The film by Dawn Porter is about five abortion providers working in Alabama, Texas and Mississippi
Four abortion providers were surprise guests at the premiere of the documentary “Trapped” at the Sundance Film Festival, after keeping their plans secret to avoid potential threats.
Cosmopolitan reported on the providers attending “Trapped, which gets its name from TRAP (Targeted Regulation of Abortion Providers) laws that have led to hundreds of abortion clinics closing in the South.
The four abortion providers who showed up at the screening spoke about why they continue to perform their duties in the face of potential danger.
“I just felt like I couldn’t call myself a comprehensive women’s health provider if I didn’t provide one of the most essential services that one in three women in this country need by the time they are age 45,” said Dr. Willie Parker, who works in Alabama, Georgia and Mississippi, according to Cosmo. “For me, it was a question of my humanity … I had to choose that I wasn’t going to be more of a man than I was going to be a human being, so that meant I had to understand what it meant to women not to have this service.”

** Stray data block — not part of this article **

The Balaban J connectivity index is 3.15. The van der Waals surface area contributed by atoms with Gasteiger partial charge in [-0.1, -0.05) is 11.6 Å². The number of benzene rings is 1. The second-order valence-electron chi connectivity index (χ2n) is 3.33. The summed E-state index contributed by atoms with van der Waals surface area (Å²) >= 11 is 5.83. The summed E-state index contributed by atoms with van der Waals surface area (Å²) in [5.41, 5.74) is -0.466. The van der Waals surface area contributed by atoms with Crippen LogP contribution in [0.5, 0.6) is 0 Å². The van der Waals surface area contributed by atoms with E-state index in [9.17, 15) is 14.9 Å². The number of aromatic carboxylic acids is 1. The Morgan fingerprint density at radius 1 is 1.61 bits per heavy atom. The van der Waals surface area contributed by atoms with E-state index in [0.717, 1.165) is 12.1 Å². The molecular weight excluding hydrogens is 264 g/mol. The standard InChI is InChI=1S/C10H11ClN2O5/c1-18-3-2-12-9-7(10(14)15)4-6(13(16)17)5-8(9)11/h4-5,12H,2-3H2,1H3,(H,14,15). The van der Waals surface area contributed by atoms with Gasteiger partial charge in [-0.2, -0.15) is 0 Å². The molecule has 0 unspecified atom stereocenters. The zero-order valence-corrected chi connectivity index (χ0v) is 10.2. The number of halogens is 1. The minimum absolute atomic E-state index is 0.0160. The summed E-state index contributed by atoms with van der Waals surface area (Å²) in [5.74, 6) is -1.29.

Amy Hagstrom Miller, the founder and CEO of Whole Woman’s Health, told the audience that she sees the issue as one of human rights and that women deserve a place where they can get care and “exercise their right to full humanity and dignity.”
June Ayers, owner and director or Reproductive Health Services in Montgomery, Alabama, echoed the sentiment that abortion is a basic human right.
“What good is it for [abortion] to be legal if there is nobody here to provide the service?” asked Dalton Johnson, the owner of Alabama Women’s Wellness Center.
See a tweet from the surprise appearance below.